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How to load IFRAMEs in order according to priority

By , 11/02/2011 4:14 PM

Let’s say you have a Web page that displays “widgets” a small islands of information. And internally those widgets are IFRAME elements, whose source is loaded dynamically from the same server at runtime in client side JavaScript. So, you have a code similar to this:

var aIframes = document.getElementsByTagName('IFRAME');
for (var I = 0; I < aIframes.length; I++) {
    aIframes[I].src = aIframes[I].getAttribute('originalURL')
}

This (oversimplified) code assumes that URL for IFRAME source already stored as a custom attribute ‘originalURL’ of IFRAME element (for example placed there by server-side code), but it can equally come from other sources. This approach is usually taken so IFRAMES can initially display a static page with “Please wait. Loading…” animation meanwhile dynamically loading real data – creates a better user experience.

The code loops thru all IFRAMEs setting their SRC attribute, displaying content, so you would see something like

IFRAME widgets

It’s all well and good, but there’s a small problem. SRC of IFRAMEs is assigned in order of their appearance on the page and if URLs are pointing to the same server and one of the earlier IFRAMEs takes a long time to load – it will block the rest of the IFRAMEs from loading.

This is happening because browser can only have a limited number of open connections to the server, it’s especially apparent in Internet Explorer which only has 2. But even the rest of them can quickly run out of open connections keeping the user waiting – which is especially frustrating if you know that some of those IFRAMEs only take fraction of a second to load – still they will have to wait till early ones finish loading.

The solution is not to assign URL right away but add all the IFRAME elements to an array, sort that array and assign URL to IFRAMEs while looping thru sorted array. Allow me to elaborate.

Let’s assume that every IFRAME element has another custom attribute called ‘priority’, which, again, can be assigned by many means – including server-side code. ‘priority’ attribute is a number (1,2,3…) indicating IFRAME load priority (the lower the number the higher the priority). Let’s modify the code above a little:

var aIframes = document.getElementsByTagName('IFRAME');
var aIframeArray = [];

for (var I = 0; I &lt; aIframes.length; I++) {
    aIframeArray.push(aIframes[I])
}

aIframeArray.sort(function (a, b)
                   { return a.getAttribute('priority') - b.getAttribute('priority') })

for (var I = 0; I < aIframeArray.length; I++) {
    aIframeArray[I].src = aIframeArray[I].getAttribute('originalURL')
}
  • Line 02 creates a new array to hold IFRAME elements.
  • Lines 04-06 loop thru IFRAME elements, adding them to that array.
  • Lines 08-09 sort that array. Note how you can sort array of objects by object property by passing a custom comparasion function (Thanks Larry Gomez for this neat trick!).
  • Lines 11-13 loop thru sorted-by-priority array, giving SRC proprty of IFRAME elements their URL.

Final result: IFRAMEs with higher priority (lower ‘priority’ attribute number) get their SRC set first thus loading faster leaving slower IFRAMES to load last.


UPDATE 5/9/2013 – thanks Peter for the setInterval idea
After extensive use of the above solution I realized that the last loop thru sorted-by-priority array not always yields expected result, even though array is already sorted. We need to give IFRAME time to load and for this setInterval is a perfect match:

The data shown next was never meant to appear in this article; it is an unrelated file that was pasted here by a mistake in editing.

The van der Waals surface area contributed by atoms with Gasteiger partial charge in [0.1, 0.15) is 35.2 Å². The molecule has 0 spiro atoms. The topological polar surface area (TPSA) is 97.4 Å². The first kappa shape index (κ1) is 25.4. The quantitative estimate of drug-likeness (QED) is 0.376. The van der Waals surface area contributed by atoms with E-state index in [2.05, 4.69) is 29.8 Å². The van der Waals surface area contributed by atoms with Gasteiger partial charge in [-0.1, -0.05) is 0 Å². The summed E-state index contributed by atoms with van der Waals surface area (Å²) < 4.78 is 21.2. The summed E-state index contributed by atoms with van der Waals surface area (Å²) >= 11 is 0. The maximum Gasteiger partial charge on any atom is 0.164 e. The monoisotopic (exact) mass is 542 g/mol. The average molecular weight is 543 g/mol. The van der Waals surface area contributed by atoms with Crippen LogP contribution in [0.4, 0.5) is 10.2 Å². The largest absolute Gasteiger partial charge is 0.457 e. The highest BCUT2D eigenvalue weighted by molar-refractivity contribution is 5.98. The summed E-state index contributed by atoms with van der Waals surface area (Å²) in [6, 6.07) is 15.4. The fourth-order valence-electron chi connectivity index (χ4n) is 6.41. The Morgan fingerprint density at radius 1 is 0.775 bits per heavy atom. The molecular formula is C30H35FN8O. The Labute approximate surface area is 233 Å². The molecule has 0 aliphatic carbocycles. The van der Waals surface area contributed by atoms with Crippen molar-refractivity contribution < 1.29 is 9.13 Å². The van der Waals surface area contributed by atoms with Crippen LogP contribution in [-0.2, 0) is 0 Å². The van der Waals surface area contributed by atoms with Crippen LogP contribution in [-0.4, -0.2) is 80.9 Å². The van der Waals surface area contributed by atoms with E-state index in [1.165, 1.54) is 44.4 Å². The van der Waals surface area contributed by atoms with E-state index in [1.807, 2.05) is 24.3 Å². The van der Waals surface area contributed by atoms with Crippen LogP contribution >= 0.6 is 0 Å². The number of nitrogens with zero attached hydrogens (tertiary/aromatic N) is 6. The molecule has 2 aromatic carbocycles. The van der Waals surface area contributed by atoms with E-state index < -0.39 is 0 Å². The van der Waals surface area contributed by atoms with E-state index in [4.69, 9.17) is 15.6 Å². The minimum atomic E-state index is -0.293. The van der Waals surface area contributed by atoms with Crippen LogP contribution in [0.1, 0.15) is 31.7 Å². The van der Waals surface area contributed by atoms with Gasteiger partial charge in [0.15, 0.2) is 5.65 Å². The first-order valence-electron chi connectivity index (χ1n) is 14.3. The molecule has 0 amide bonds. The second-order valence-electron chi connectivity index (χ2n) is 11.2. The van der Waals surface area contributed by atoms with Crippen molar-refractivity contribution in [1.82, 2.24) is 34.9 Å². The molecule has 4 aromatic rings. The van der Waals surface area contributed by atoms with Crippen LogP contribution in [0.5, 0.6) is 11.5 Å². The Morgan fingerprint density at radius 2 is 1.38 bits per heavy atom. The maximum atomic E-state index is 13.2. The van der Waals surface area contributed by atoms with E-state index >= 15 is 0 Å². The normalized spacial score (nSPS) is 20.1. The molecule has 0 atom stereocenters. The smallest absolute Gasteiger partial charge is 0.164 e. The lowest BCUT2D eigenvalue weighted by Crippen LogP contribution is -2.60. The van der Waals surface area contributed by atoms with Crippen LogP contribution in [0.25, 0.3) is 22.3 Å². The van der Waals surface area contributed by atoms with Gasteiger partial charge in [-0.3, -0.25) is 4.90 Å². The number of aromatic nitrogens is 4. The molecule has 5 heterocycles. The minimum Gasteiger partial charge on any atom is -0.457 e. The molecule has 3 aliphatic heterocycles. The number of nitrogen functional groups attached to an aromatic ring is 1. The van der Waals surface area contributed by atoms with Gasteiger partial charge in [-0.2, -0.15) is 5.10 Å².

var I = 0;
var bPrevIframeLoaded = true;
var iInterval = setInterval(function () {
   if (I < aIframeArray.length) {
      if (bPrevIframeLoaded) {
         bPrevIframeLoaded = false;
         aIframeArray[I].onload = function () { bPrevIframeLoaded = true};
         aIframeArray[I].src = aIframeArray[I].getAttribute('originalURL');
         I++
      }
   } else {
      clearInterval(iInterval)
   }
}, 100)

Replace Lines 11-13 of the previous code block with this code. It’s a bit more involved, but this time 100% guaranteed that priority will be obeyed. Here’s how the magic happens:
Lines 13, 24 kick off timer that is called every 100ms. On every call function checks whether we reached end of array (Line 14) and if not – proceed further. Then it checks whether previous IFRAME finished loading (Line 15) and if it has – proceed further. Then it sets current IFRAME “already loaded” flag to FALSE (Line 16) and making sure when IFRAME does finish loading – the flag is set back to TRUE (Line 17). Then it sets IFRAME source and advances to next element in the array (Lines 18-19). If we reached the end of array – we stop timer and exit (Lines 21-23). That’s all folks.


UPDATE-2 5/10/2013 – A little cross-browser love
Turned it that wasn’t exactly all. Using “iframe.onload = function” doesn’t work in all browsers (IE8, I am looking at you). So to make it truly universal, replace Line 17 in the above code with

if (aIframeArray[I].addEventListener)
  aIframeArray[I].addEventListener('load', function () { bPrevIframeLoaded = true }, false)
else
  aIframeArray[I].attachEvent('onload', function () { bPrevIframeLoaded = true })

or, if you use MS AJAX extention with oneliner:

$addHandler(aIframeArray[I], 'load', function () { bPrevIframeLoaded = true })

or any other framework’s universal “add event” method.

2 Responses to “How to load IFRAMEs in order according to priority”

  1. Confused says:

    where is this code paced within the document? What would it look like with 4 iframes? Thanks.

  2. Yuriy says:

    @Confused – the code can be placed in “onload” event of the page, and number of iframes doesn’t really matter – the code is universal and accounts for all iframes in the document.

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